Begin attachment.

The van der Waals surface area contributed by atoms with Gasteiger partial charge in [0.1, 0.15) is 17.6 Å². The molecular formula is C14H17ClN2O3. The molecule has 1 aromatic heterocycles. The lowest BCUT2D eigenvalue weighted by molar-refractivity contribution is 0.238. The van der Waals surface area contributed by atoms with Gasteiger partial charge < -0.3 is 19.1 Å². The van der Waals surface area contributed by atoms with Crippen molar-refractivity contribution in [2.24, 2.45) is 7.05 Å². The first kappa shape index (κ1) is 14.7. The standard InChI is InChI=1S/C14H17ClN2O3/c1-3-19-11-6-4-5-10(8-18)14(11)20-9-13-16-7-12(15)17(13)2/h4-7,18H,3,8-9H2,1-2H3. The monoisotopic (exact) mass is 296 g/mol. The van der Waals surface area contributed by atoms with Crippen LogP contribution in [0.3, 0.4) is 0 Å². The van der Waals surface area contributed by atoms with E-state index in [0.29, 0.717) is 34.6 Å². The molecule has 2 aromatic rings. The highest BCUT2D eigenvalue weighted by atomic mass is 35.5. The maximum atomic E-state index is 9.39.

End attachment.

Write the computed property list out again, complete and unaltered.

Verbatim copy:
The van der Waals surface area contributed by atoms with Gasteiger partial charge in [0.1, 0.15) is 17.6 Å². The molecular formula is C14H17ClN2O3. The molecule has 1 aromatic heterocycles. The lowest BCUT2D eigenvalue weighted by molar-refractivity contribution is 0.238. The van der Waals surface area contributed by atoms with Gasteiger partial charge < -0.3 is 19.1 Å². The van der Waals surface area contributed by atoms with Crippen molar-refractivity contribution in [2.24, 2.45) is 7.05 Å². The first kappa shape index (κ1) is 14.7. The standard InChI is InChI=1S/C14H17ClN2O3/c1-3-19-11-6-4-5-10(8-18)14(11)20-9-13-16-7-12(15)17(13)2/h4-7,18H,3,8-9H2,1-2H3. The monoisotopic (exact) mass is 296 g/mol. The van der Waals surface area contributed by atoms with Crippen LogP contribution in [0.3, 0.4) is 0 Å². The van der Waals surface area contributed by atoms with E-state index in [0.29, 0.717) is 34.6 Å². The molecule has 2 aromatic rings. The highest BCUT2D eigenvalue weighted by atomic mass is 35.5. The maximum atomic E-state index is 9.39.